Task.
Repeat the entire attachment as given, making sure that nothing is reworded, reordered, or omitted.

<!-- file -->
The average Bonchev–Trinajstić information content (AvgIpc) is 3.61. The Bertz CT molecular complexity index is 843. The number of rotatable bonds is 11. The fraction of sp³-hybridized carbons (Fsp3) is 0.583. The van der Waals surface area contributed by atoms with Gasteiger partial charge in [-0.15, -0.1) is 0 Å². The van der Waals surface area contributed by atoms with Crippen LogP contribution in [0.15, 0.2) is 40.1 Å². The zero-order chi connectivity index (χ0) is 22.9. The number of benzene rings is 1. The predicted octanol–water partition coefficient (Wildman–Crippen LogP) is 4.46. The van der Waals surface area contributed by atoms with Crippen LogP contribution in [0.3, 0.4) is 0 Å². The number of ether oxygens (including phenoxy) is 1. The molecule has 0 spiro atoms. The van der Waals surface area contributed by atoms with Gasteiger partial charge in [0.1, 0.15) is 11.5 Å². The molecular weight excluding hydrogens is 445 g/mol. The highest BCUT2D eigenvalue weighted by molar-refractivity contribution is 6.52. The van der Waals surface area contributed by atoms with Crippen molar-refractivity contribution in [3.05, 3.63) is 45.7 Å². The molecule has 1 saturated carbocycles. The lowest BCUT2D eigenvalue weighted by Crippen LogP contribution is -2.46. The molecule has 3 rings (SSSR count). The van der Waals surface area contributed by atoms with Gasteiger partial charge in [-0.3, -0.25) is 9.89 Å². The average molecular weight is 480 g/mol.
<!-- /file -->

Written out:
The average Bonchev–Trinajstić information content (AvgIpc) is 3.61. The Bertz CT molecular complexity index is 843. The number of rotatable bonds is 11. The fraction of sp³-hybridized carbons (Fsp3) is 0.583. The van der Waals surface area contributed by atoms with Gasteiger partial charge in [-0.15, -0.1) is 0 Å². The van der Waals surface area contributed by atoms with Crippen LogP contribution in [0.15, 0.2) is 40.1 Å². The zero-order chi connectivity index (χ0) is 22.9. The number of benzene rings is 1. The predicted octanol–water partition coefficient (Wildman–Crippen LogP) is 4.46. The van der Waals surface area contributed by atoms with Crippen LogP contribution in [0.3, 0.4) is 0 Å². The number of ether oxygens (including phenoxy) is 1. The molecule has 0 spiro atoms. The van der Waals surface area contributed by atoms with Gasteiger partial charge in [0.1, 0.15) is 11.5 Å². The molecular weight excluding hydrogens is 445 g/mol. The highest BCUT2D eigenvalue weighted by molar-refractivity contribution is 6.52. The van der Waals surface area contributed by atoms with Crippen molar-refractivity contribution in [3.05, 3.63) is 45.7 Å². The molecule has 1 saturated carbocycles. The lowest BCUT2D eigenvalue weighted by Crippen LogP contribution is -2.46. The molecule has 3 rings (SSSR count). The van der Waals surface area contributed by atoms with Gasteiger partial charge in [-0.3, -0.25) is 9.89 Å². The average molecular weight is 480 g/mol.